Four months after the games of the XXVII Olympiad, the Soviet gymnasts began a seven-city U.S. tour as part of this exchange program. Their itinerary included:

January 12, 1961 - West Chester (P.A.) State Teachers College

January 14, 1961 - Penn State University, College Park Pennsylvania (Video) (Recap)

January 16, 1961 - Coe College, Ceder Rapids, Iowa (Video)

January 17, 1961 - University of Iowa, Iowa City, Iowa

January 18, 1961 - University of Illinois, Champaign-Urbana, Illinois

January 19, 1961 - Wharton Fieldhouse, Moline, Illinois

January 23-24, 1961 - Madison Square Garden, New York, New York

On the heels of such a dominant Olympic showing, there was great anticipation around the tour. In Champaign, the venue was set for Huff Gymnasium, and Darrell Blue was selected as producer and director of the televised simulcast. The exhibition was to be broadcast on WILL-TV, which first aired television programming on August 1, 1955.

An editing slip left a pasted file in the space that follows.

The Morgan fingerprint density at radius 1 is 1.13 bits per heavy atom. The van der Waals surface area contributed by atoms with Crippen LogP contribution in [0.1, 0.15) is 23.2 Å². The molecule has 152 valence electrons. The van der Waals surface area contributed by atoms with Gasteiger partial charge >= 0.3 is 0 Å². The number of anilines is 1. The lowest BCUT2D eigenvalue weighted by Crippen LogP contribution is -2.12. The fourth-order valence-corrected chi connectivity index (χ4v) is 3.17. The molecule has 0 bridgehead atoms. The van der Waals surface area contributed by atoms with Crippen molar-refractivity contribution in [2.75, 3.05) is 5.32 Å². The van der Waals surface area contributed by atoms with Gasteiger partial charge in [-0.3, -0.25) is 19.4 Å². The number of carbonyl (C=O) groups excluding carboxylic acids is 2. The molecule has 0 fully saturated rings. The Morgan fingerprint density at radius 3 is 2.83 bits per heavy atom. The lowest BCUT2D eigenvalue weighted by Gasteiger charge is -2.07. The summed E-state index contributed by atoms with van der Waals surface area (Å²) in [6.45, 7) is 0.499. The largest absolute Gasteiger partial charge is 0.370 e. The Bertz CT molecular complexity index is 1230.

Darrell Blue's Press Pass for the Exhibition

Included in the collection are planning documents such as this floorplan for the event. Accommodations were made for ten stations for men's and women's competitions.

University of Illinois Police Chief Joe Blaze and former Illinois Gymnastics standout Gil Brinckmeyer were selected to announce the broadcast.

Joe Blaze (foreground) and Gil Brinkmeyer (background) prepare for their broadcast.

Managing a broadcast like this was a technological feat for the small WILL station that had only been broadcasting for six years. Below, camera operator Dick Davis readies camera #3.